Keynote Speaker Fredrik Strand on Improving Cancer Screening With the Use of AI
Radiologist Fredrik Strand, MD PhD, will be one of the keynote speakers at the Knowledge for Use in Practice conference in the Innovation in Medicine and Healthcare - from Research to Practice section on 26 March. Here, he talks about his research, and what he is looking forward to most at Research Week 2021.
I understand that you are not only a doctor, but also a civil engineer and an entrepreneur! Can you tell me how these three fields came together for you?
Initially they were kind of separate. I started out with a Master of Science in Engineering Physics and a bachelor’s degree in Economics. I worked for a couple of years in a management consulting company then worked in a start-up company during the first internet boom, in the early 2000s. After this I got a bit tired of focusing on money and switched to a medical career instead. I am now a radiologist in the breast imaging unit at Karolinska University Hospital and dedicate half my time to research. Since my research now focuses on the use of artificial intelligence (AI) and how to improve screening, I think that the different backgrounds I have are finally coming together.
Can you talk more about your specialisation and the mammoAI project?
We started the AI-related research in 2017, and up until now we have focused on collecting a very large data set of millions of images, including about 7,000-10,000 women who have been diagnosed with breast cancer. These are used for development and testing AI algorithms retrospectively. We have come to the point where we are currently launching two prospective clinical studies to see what happens in reality when we use the algorithms.
The idea is to try to improve screening, both to see if AI can be used to detect cancer, and also to see how AI can help us identify which women need additional imaging to find cancer that was not visible with mammography.
So those are the clinical studies that we’re running, which are focused on improving screening. From now on we’ll be improving aspects of those, and also try to move into other areas beyond screening and mammography.
From a patient’s point of view, would this just mean that you would get more comprehensive information about your health, or is it a quicker process as well?
When you use AI in the screening process, you can either use it to increase sensitivity, meaning that more cancers will be detected, or you can use it to reduce the need for radiologists, so you get a cheaper screening process. Those radiologists can then use their time better and focus on women who need supplemental imaging examinations. How you implement this is really the hospital’s choice; you can improve cancer detection, or you can improve resource allocation. It could mean that you detect cancer earlier, which would lower mortality and mean that fewer women would have to die from breast cancer.
Can these technologies be applied to other fields of medicine, or is it breast cancer-specific?
Breast cancer screenings have been performed for a long time. There are some other screening programmes that use imaging, but they’re not as well established, for example for lung cancer. Screening for prostate cancer has started involving MRI, so there are some areas that our research could be applied to in addition to breast cancer.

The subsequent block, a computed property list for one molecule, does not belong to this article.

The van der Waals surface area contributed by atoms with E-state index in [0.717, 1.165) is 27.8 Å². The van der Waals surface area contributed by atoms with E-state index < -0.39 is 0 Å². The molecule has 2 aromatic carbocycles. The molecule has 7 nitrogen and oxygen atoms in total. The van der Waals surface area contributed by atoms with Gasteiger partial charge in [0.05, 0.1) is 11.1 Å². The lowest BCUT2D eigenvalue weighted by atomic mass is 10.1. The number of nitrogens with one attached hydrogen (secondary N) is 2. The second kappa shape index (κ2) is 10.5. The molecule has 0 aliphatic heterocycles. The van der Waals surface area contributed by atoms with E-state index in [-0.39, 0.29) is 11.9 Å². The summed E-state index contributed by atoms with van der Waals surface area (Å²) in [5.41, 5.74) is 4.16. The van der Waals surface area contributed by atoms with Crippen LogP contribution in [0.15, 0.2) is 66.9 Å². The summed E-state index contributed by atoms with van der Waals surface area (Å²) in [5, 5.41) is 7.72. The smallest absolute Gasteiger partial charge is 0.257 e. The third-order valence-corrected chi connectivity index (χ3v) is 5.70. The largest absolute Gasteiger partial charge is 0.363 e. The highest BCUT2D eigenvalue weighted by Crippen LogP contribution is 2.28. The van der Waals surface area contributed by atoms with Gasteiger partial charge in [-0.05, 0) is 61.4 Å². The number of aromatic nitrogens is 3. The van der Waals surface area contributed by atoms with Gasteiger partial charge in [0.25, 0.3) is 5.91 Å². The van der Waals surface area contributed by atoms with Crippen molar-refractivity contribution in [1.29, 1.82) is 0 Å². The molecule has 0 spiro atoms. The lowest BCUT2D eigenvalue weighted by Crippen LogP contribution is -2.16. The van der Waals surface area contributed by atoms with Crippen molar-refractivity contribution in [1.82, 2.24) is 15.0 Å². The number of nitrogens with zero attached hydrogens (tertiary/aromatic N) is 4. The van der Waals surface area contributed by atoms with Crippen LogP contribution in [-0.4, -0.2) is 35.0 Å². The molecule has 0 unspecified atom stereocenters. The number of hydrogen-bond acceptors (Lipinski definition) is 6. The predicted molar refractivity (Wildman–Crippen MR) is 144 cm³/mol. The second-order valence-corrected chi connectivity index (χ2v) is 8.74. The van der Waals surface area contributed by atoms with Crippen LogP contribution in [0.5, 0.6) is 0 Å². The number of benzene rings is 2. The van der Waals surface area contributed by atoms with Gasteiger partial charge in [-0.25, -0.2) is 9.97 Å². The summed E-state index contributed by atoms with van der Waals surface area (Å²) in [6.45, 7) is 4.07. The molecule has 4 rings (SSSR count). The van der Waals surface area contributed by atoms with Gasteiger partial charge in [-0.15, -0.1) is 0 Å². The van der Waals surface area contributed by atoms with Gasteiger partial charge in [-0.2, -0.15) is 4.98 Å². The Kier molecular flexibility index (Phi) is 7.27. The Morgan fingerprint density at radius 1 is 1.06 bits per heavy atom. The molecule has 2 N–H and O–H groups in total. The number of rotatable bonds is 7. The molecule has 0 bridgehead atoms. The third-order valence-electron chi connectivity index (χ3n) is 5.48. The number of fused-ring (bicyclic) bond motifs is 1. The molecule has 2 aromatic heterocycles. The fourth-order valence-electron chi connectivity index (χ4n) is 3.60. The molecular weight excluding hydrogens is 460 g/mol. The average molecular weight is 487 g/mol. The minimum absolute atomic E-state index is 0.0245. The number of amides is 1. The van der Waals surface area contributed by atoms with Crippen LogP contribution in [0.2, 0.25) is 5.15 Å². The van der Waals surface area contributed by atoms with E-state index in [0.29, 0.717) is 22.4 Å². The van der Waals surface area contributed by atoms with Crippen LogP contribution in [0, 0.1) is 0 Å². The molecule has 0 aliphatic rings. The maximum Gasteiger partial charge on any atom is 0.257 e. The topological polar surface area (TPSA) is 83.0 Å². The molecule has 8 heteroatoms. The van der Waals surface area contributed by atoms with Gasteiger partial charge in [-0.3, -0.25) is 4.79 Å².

I believe you’re also working with the University of California in San Francisco; can you talk more about that?
Another topic that I have done research on was about women with cancer who got pre-operative treatment while the tumour was still in the breast. In these cases you get treatment for approximately six months to hopefully shrink the tumour before surgery. This was my post-doctoral research. I looked at whether an MRI image could predict whether or not a tumour would respond to the therapy. That work is more or less finalised now.
In addition, we also have a collaboration with MIT that is more focused on AI. They have developed a risk algorithm to mammograms to predict what the risk of getting breast cancer a couple of years in the future is. They have validated the algorithms in our data and the results were recently published in Science Translational Medicin. We recently started to work with some initial MRI projects as well.
Can you talk more about the AI algorithms that are already available commercially?
There are quite a lot of vendors now that offer AI algorithms. In one of our studies, we tested three of the available algorithms for cancer detection, and there was quite a large difference between them. That will definitely be covered in my talk. All algorithms are not the same.
Have you participated in any conferences online in the last year that you may not have gone to in person?
Things have changed a lot during the last few months. I presented at RSNA (Radiological Society of North America) virtually, for example. I hope that we’ll return to physical meetings again, because the interaction aspect is not always so well handled in the virtual environment. Organisers sometimes forget to leave time for questions and so on. You don’t meet people the same way. I think it’s really good that we have this opportunity to have virtual meetings, it would be much worse if there were no meetings at all, but I hope to go back to physical meetings eventually.
Is there anything at RW2021 that you’re personally looking forward to hearing?
For my kind of work with AI, learning about data and access to data and infrastructure for imaging and clinical data is very important, so I think I will be watching those presentations. One example is Peeter Ross who is also involved in e-health and whose talk I think could be very interesting.